“Get away from it all”
Sometimes you just want to get high--physically, not psychedelically--and the Lake Ingalls Trail lets you do that while still exploring some of the grandest wildflower displays in the Cascades. You'll climb, descend, and climb again, crossing through no less than three distinct ecosystem types, each with its own species of wildflowers to entice and enchant you. As with the Longs Pass Trail you'll start out on the old miners road leading up the Teanaway Valley. Within the first 0.25 mile the wide roadbed fades to a true trail. It also splits, the path to the left heading to Esmeralda Basin and Fortune Creek Pass. Go right to start your climb out of the Teanaway Valley. You'll be hiking through the first flora stratum you'll encounter on this hike, with huckleberry bushes, a few lilies, and other lesser known flowers, such as pipsissewa and wintergreens. At 2 miles go left at another trail junction (right leads to Longs Pass). The trail angles upward, climbing steadily and at times steeply. As you near Ingalls Pass the trail meanders through a rock-strewn meadowland. Along the long, slow climb to the pass you'll enter a drier ecosystem full of alpine firs. Bitterroot, white paintbrush, penstemon, and spreading stonecrop (a pretty little succulent plant) grow in profusion. The final 0.3 mile switchbacks up to Ingalls Pass, about 3 miles from the trailhead. Here you'll enjoy spectacular views of Ingalls Peak across the Ingalls Creek valley in front of you, and Esmeralda Peaks across the Teanaway River valley behind you. The trail now descends briefly before contouring around the upper flank of Headlight Basin. As you crest the pass and descend into the rocky basin, you'll enter rich heather meadows filled with bistort, paintbrush, and--in one spring-fed ravine--a 10-acre spread of shooting stars. This lush valley sports many fine campsites alongside small tarns and creeks in the open heather and flower fields. Of course, an abundance of rich foliage and plenty of water means birds and animals frequent this basin. Move silently and watch carefully for the best chances to see deer, mountain goats, marmots, coyotes, and countless bird species. After gawking, pop your eyes back into your head and push on--the next mile swings around the upper edge of the basin, crossing a few creeks and weaving around some nice ponds. As you leave the flowers you'll traverse a broad granite slope and climb up and over a tangle of granite slabs and boulders before dropping to rock-rimmed Lake Ingalls. Views are hard to come by here--rock hard, that is. Swing out to the left as you reach the lake and drop down to rest on the long rock slabs that taper down into the water. From here, look across the mirror-finish lake to the magnificent face of mighty Mount Stuart to the north, while the craggy top of Ingalls Peak towers directly over the lake on the west.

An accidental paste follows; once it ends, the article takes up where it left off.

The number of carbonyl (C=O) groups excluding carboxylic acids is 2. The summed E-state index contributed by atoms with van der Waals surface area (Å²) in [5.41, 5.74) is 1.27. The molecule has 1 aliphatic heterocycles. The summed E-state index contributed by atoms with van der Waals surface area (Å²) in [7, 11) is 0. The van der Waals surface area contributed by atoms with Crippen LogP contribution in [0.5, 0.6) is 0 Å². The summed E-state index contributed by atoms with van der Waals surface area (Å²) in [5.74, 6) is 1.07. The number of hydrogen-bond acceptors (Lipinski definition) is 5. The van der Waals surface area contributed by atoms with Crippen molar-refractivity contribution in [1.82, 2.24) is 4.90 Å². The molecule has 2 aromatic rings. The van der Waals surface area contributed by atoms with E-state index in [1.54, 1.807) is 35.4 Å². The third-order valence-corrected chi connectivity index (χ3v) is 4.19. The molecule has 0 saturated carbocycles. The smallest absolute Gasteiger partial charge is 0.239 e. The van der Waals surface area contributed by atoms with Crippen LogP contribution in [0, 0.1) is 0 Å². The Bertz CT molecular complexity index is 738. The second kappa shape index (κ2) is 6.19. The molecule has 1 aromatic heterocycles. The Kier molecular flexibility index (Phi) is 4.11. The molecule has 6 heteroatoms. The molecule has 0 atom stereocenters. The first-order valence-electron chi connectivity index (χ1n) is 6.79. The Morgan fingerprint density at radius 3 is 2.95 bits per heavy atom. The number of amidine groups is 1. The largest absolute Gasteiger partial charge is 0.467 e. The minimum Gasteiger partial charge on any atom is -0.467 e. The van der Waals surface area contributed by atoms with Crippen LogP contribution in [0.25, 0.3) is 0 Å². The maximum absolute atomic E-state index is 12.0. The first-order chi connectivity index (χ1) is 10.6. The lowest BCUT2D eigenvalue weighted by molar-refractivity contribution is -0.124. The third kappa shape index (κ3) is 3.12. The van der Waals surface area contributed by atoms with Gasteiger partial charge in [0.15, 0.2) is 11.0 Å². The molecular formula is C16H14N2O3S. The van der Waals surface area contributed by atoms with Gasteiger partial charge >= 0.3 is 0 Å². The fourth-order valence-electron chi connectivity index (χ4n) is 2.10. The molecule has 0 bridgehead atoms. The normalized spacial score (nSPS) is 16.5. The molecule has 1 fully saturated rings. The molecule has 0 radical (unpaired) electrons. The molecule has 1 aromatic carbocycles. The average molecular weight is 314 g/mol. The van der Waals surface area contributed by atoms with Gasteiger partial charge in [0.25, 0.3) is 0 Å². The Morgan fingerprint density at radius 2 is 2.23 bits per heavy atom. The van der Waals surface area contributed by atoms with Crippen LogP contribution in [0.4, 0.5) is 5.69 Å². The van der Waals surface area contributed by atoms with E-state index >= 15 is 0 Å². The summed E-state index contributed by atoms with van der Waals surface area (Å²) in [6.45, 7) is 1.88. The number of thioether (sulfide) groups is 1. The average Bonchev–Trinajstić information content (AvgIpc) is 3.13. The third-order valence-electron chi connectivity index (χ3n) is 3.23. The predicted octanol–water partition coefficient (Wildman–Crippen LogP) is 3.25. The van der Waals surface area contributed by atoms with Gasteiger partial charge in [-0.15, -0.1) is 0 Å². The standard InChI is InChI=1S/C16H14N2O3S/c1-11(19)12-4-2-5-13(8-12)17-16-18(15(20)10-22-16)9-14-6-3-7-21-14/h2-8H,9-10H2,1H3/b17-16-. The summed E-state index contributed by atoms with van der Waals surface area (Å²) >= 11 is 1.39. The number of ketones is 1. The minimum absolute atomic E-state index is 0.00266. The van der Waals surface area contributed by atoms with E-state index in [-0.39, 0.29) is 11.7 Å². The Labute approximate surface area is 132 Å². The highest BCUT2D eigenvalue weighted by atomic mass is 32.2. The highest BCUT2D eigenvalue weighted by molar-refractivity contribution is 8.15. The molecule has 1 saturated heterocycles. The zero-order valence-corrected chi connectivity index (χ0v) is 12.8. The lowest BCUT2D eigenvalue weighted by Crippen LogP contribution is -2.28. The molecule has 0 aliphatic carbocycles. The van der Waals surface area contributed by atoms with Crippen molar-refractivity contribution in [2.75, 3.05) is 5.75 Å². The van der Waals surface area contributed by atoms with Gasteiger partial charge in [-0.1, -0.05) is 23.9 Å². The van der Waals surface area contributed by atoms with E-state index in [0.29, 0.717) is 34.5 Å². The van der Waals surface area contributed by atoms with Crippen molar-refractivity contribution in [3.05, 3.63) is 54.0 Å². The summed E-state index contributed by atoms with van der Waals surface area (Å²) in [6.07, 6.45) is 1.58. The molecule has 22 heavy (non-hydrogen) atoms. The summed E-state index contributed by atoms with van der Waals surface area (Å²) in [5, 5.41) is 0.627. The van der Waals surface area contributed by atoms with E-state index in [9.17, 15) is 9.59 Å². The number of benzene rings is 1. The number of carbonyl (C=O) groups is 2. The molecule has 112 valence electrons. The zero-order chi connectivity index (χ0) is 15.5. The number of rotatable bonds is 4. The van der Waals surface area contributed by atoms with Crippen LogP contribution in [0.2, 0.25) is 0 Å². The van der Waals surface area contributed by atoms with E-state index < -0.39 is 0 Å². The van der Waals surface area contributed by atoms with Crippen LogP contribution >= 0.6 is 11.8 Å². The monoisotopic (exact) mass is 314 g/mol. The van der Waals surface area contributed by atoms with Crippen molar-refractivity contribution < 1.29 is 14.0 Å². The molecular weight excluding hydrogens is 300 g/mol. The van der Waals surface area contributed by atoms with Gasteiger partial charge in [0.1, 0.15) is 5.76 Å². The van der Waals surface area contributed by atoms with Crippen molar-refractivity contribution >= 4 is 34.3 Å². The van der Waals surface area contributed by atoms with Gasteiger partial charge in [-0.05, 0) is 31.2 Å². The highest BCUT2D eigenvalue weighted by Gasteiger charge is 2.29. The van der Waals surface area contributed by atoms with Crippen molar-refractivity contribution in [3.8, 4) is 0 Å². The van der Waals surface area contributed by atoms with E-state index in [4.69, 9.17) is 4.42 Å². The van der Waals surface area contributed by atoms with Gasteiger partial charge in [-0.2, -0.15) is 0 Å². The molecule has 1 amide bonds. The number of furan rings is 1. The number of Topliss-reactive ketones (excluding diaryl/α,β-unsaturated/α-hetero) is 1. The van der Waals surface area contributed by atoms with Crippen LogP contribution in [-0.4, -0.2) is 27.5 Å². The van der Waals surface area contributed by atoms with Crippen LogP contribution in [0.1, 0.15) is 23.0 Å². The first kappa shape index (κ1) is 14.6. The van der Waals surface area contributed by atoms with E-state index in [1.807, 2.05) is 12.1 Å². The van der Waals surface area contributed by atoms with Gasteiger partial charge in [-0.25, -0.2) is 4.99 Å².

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Lake Ingalls Trail
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